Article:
Bartolo Colon was a tough opponent Monday night at PNC Park.
Colon, 40, continued to throw legitimate heat on his 108th and final pitch of the game, and his command gave the Pirates no room for error. As a result, the Pirates wasted another good start from Jeff Locke and lost their third in a row, 2-1 to the Oakland Athletics at PNC Park. The Pirates have lost five of their past seven games.
Colon (12-3) allowed one run and one walk in seven innings. He held the Pirates to 2 for 11 with runners in scoring position and, with the help of Ryan Cook and Grant Balfour, forced the Pirates to strand 10 runners on base. Balfour earned his 23rd save.
"He really beats up the strike zone," Pirates manager Clint Hurdle said of Colon before the game. "He throws as many strikes as any pitcher that we've seen all year or will see all year. He pitches to his strengths. He can pitch tight, he can stay away, he can elevate when he wants to. Most of it's done in the strike zone."
True to the scouting report, Colon threw 78 of his 108 pitches for strikes. He mixed a two-seam and four-seam fastball with the occasional slider.
"There's specific areas that he's able to go to and stay there," Hurdle said. "Not that he throws it in a teacup, but there's times where he throws it in a teacup. He can stay in a spot. Until you hit him out of that spot, he can stay in that spot."
Colon entered his start Monday having pitched at least seven innings in each of his past four outings. He had won eight consecutive starts until his previous start, when he allowed two runs in seven innings but lost.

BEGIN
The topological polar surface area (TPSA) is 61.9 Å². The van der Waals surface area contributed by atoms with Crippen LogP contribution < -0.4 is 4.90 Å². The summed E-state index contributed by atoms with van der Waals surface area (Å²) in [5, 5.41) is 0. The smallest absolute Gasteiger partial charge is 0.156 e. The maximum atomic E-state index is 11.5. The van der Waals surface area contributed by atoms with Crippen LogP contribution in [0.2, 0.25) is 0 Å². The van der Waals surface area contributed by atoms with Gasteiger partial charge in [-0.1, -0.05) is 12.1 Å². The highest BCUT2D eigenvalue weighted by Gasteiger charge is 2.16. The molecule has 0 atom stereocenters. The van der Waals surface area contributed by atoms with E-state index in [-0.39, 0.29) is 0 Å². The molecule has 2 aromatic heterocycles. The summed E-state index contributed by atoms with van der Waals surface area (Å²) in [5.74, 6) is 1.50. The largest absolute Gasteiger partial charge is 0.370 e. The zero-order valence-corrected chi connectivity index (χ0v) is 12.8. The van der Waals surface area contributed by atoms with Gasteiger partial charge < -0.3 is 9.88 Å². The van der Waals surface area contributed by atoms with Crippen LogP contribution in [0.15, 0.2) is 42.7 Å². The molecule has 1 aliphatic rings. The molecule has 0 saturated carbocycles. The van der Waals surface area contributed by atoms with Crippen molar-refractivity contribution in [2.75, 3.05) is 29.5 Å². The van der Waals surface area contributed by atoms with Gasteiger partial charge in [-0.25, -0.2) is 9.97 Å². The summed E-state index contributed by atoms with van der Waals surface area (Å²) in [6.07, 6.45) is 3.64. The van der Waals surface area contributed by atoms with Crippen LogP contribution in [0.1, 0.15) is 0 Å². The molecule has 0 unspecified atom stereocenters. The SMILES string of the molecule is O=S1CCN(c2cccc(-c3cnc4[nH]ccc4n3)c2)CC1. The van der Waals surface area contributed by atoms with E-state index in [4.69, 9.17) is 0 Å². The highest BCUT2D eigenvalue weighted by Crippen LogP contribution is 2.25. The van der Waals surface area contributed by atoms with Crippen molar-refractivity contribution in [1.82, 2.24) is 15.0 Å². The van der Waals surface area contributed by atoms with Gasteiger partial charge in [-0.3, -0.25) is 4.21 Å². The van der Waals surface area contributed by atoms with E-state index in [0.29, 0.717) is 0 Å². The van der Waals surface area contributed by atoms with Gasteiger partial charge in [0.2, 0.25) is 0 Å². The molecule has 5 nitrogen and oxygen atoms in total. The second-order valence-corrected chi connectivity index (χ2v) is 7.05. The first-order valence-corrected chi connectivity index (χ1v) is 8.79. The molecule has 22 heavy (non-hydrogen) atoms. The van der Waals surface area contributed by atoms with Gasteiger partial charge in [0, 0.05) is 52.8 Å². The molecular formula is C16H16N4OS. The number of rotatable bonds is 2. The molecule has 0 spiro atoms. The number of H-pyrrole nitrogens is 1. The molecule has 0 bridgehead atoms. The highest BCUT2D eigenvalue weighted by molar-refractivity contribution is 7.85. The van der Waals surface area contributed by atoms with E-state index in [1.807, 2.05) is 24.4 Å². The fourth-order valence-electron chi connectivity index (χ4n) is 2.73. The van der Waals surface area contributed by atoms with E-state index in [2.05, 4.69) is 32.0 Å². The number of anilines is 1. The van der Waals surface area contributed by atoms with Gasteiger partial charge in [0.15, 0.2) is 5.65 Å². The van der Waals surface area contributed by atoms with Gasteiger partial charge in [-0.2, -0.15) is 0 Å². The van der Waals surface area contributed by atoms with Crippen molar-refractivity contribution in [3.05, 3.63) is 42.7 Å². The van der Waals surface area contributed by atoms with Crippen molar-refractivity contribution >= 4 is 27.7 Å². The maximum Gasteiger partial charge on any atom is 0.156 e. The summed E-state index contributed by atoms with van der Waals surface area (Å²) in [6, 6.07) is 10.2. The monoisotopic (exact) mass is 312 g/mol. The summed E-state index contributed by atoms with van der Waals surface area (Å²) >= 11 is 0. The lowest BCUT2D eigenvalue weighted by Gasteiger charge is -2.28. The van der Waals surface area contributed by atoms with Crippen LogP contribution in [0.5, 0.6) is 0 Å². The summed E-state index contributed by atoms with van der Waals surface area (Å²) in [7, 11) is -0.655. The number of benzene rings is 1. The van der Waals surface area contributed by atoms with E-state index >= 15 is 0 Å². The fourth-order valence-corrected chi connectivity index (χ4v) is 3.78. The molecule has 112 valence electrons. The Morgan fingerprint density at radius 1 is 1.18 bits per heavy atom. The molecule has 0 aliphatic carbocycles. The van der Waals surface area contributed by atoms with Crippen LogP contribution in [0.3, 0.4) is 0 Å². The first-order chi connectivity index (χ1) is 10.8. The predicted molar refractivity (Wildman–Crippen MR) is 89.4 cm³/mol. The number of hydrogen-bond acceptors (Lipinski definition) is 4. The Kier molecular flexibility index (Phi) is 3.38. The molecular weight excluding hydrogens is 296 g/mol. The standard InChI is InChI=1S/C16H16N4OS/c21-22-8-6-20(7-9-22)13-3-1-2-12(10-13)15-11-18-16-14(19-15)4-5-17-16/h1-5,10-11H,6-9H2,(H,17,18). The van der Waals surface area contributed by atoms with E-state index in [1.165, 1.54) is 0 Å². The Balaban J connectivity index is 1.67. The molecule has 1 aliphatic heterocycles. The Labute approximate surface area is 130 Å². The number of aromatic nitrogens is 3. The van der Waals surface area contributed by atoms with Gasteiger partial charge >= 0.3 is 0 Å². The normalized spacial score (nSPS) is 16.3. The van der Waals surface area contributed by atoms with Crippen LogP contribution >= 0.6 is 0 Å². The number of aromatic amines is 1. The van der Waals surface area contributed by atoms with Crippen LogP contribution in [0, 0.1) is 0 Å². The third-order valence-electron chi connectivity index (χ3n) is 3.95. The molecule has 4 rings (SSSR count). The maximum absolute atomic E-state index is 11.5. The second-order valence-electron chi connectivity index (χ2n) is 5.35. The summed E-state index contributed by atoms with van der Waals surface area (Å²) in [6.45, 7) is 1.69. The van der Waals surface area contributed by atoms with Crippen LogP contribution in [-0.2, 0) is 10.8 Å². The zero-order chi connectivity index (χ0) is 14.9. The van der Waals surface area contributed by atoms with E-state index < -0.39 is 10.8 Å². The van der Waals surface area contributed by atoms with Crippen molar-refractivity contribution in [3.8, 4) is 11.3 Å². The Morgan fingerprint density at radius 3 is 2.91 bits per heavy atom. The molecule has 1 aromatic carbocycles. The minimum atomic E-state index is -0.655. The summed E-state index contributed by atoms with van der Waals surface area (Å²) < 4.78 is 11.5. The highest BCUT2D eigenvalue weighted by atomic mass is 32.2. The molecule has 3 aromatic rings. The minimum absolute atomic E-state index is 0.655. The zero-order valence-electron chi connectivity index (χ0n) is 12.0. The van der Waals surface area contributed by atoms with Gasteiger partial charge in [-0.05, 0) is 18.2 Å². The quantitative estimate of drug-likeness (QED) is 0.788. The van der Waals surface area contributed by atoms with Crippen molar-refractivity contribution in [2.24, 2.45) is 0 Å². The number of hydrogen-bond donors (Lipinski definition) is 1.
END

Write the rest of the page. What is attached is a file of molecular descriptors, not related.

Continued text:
Jose Tabata drove in the Pirates' only run in the seventh. Clint Barmes hit a one-out double. Travis Snider, pinch-hitting for Locke, singled, sending Barmes to third. Starling Marte struck out, but Tabata hit a dribbler down the third-base line. Josh Donaldson could not make a play and Barmes scored, cutting Oakland's lead to 2-1.
Andrew McCutchen then hit a hard liner to center, but Coco Crisp made a diving catch to end the inning and keep the Pirates from tying the score.
Barmes, Tabata and Pedro Alvarez each had two hits.
Locke didn't find himself in real trouble until the seventh. Jed Lowrie and Donaldson led off with consecutive singles. A fielder's choice and fly ball put runners on first and third with two outs, and Locke walked Chris Young to load the bases. Locke then walked Derek Norris to force home a run, and the Athletics led, 2-0.
"It's going to stick out in my mind, walking Norris," Locke said. "That's something that I would do 10 times in a row. I'd still throw the same pitch again. I was a little off on that spot a little bit, which is going to happen from time to time, but I'd still go back to that same pitch again."
Locke (8-2) allowed two runs in seven innings after facing the minimum through three. He has pitched seven innings in four of his past five starts.
"It's everything I'm trying to do, everything I've been doing," Locke said. "I'm just getting better at it. I think earlier in the year when you start to have some success you start to almost, not surprise yourself a little bit, but show yourself you can do it up here. In games like [Monday night], where you only give up two runs, you're not happy with it because you could have done something better."
The Athletics had only three hits in the game.
"That's probably one of the better right-handed hitting lineups set up for a left-handed pitcher that he's seen this season," Hurdle said. "I thought he kept them in check."
The first hit Locke allowed gave the Athletics a lead. Lowrie doubled with one out in the fourth. He moved to third on a wild pitch; Russell Martin recovered the ball and threw to third, but the throw was early enough that Alvarez swiped the dirt in front of the bag before Lowrie got there. Lowrie scored on Donaldson's sacrifice fly.mobilehome - breaking - pirates
Bill Brink: email@example.com and on Twitter @BrinkPG. First Published July 9, 2013 12:30 AM